Do Austrian experts managing chronic inflammatory disease integrate troubled sexuality and intimacy in daily routine - survey at the annual symposium Crohn Colitis, Bad Ischl, Austria, September 2017
Ucsnik, L1; Kottmela, A2; Bitzer, J3; Teleky, B1; Hoegenauer, CH4
1: Medical University Vienna, Univ.Clin f. Surgery, Austria; 2: Private Practice in Gynecology and Sexual Medicine; 3: Private Practise, Switzerland; 4: Medical University Graz, Dpt for Gastroenterology and Hepatology, Leader of the Working Group for IBD, Austrian Association for Gastroenterology and Hepatology, Austria
Introduction: Inflammatory bowel diseases reduce many aspects of patient’s quality life – including social engagement, sexuality, fertility and reproductivity by intestinal inflammation, or by side effects of medical treatment or surgical procedures. It clinical practice however these important aspects are not fully tackled in the diseases’ management yet. To assess these aspects we asked IBD experts treating these patients to self-assess their treatment-procedures regarding patients’ sexuality.
Method: At the annual Austrian Crohn and Colitis symposium, Bad Ischl, in September 2017, 50 of 190 participants (return rate 26.3%) answered the 24-item-questionnaire on management-procedures as well as their demographic data.
Results: 54% of the participants were male, 52% were professionally working in public hospital, 28% of the doctors had clinically experience more than 21 years, 26% between 10 and 20 years. 58% of the participants asked the patients about sexual problems. 68% were asked by their patients about sexual issues. 46% of the participants had considerations that patients had troubled sexuality but did not address them. Other topics were more important to the patients (68%) and lack of time (54%). 38% of the participants did not offer any help concerning troubled sexuality, 32% referred the patients to specialists such as internal medicine (70%), urologists (50%), gynecologists (48%) , 30% evaluated the impact of medication on sexual function. 44% of the experts suggested the lack of sexual-medicine skills and knowledge to be one of the reasons for impaired disease-management in this area.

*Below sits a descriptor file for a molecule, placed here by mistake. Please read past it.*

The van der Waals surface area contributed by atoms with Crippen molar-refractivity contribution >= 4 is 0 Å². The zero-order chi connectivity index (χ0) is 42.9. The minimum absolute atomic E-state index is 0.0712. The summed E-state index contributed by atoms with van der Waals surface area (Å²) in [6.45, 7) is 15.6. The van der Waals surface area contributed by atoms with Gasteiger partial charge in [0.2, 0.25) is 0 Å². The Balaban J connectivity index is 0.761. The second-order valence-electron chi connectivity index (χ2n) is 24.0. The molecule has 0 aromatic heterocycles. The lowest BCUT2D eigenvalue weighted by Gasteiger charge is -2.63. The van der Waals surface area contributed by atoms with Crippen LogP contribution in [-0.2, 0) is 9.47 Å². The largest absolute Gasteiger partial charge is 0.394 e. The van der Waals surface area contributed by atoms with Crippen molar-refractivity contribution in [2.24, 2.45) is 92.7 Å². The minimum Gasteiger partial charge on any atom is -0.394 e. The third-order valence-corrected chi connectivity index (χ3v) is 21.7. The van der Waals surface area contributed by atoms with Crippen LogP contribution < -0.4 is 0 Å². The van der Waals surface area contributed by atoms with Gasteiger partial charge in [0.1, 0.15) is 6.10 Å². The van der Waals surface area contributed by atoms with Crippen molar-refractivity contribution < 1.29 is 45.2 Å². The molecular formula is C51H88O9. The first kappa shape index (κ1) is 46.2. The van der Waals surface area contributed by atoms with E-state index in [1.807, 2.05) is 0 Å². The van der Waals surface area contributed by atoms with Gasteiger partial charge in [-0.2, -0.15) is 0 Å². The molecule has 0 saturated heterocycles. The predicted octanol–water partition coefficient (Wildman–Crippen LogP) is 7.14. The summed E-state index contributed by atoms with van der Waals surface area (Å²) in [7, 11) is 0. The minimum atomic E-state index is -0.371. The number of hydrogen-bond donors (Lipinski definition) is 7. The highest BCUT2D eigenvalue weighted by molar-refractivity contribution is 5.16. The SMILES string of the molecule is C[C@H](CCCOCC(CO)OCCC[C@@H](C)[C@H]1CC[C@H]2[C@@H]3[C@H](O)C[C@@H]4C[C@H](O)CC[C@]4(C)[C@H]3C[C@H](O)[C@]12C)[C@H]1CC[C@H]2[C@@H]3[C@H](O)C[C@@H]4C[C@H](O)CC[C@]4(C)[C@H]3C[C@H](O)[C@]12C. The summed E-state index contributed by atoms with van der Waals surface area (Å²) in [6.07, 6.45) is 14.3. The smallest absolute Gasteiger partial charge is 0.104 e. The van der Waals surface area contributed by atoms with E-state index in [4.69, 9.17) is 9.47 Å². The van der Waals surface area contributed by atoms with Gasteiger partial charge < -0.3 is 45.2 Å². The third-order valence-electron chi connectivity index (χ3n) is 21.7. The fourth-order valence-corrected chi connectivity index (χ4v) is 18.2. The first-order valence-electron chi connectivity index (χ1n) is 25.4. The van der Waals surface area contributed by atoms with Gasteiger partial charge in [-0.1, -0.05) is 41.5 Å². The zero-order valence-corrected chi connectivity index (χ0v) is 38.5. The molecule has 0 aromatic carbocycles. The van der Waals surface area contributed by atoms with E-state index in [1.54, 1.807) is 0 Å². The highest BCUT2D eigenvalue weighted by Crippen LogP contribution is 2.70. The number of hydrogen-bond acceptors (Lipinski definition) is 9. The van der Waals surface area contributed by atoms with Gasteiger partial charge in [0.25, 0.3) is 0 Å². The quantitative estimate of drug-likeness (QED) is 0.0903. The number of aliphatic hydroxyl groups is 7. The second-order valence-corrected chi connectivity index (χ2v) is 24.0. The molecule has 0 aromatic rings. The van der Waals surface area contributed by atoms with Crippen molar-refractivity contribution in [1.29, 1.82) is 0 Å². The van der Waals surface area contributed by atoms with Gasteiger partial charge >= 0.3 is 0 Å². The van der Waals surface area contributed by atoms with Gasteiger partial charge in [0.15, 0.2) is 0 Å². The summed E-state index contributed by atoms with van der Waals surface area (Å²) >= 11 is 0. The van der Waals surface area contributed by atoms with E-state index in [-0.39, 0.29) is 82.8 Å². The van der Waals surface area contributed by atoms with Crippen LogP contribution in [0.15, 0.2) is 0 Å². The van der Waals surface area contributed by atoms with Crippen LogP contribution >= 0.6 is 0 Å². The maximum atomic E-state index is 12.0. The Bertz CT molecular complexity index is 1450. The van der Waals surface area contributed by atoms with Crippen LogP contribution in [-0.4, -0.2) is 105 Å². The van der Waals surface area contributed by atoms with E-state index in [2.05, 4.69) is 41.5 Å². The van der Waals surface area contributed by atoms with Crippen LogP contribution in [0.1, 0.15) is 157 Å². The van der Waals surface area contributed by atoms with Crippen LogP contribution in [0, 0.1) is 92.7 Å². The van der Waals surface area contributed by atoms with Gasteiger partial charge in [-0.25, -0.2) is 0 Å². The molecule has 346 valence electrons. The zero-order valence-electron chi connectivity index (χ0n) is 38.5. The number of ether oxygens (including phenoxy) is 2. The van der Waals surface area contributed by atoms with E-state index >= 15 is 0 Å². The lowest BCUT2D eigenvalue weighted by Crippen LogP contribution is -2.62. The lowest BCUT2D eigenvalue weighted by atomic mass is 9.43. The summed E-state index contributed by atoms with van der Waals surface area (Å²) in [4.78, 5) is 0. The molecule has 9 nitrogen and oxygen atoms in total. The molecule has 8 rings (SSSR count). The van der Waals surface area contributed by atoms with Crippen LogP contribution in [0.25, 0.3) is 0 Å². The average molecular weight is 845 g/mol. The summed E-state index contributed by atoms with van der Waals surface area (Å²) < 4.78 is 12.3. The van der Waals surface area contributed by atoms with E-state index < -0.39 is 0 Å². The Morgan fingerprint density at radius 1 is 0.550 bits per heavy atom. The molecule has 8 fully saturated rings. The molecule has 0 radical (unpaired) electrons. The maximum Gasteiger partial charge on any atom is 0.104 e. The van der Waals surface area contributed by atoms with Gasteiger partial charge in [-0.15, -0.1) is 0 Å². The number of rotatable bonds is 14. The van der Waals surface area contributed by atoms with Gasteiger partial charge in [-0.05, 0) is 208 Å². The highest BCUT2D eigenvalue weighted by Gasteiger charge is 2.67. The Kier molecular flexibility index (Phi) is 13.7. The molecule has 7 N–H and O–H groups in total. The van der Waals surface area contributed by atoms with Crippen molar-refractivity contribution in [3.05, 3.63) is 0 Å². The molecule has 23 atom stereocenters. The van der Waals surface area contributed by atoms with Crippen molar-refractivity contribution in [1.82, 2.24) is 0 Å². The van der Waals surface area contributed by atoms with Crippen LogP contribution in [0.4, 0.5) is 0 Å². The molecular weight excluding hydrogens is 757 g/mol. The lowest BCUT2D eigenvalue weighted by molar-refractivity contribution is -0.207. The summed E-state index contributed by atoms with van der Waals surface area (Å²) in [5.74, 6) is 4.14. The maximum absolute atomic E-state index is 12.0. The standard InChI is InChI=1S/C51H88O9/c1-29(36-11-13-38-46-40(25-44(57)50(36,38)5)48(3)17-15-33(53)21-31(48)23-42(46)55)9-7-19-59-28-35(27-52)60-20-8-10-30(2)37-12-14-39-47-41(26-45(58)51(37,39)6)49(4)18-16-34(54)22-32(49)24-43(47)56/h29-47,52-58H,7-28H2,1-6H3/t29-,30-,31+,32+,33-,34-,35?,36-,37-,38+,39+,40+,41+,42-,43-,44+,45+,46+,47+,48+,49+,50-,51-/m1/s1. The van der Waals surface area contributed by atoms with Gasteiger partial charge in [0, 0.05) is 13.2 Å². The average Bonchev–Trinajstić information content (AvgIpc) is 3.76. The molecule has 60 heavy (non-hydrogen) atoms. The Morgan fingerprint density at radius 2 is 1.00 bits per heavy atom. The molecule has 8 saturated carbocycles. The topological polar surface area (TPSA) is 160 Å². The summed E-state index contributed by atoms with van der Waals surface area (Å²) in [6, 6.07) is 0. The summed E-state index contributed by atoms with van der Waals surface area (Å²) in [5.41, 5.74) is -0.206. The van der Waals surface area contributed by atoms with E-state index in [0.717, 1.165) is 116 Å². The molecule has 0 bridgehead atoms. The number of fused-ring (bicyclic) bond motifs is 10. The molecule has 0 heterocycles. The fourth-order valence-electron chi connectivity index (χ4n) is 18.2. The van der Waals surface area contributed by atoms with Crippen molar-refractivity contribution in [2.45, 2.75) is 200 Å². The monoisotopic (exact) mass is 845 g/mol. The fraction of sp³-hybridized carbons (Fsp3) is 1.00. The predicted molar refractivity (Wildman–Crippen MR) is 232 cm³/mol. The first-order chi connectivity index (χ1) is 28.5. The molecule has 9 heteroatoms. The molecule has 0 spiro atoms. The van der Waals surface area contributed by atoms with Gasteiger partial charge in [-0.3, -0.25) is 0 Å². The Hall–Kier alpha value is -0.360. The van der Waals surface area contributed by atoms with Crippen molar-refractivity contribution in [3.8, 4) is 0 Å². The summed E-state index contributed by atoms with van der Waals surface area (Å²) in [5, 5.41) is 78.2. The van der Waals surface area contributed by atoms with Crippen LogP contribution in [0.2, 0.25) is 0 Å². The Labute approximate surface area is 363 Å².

Conclusion: The participants of this survey were mainly male and had long clinical experience in the field of inflammatory bowel disease. Despite this they considered their lack of sexual medicine competence as one of the reasons reducing the likelihood of successful disease management. There is a need for professionally designed sexual medicine training in order to increase competence of experts in this field. Further investigations in the field of sexual health and inflammatory bowel disease are to be supported.
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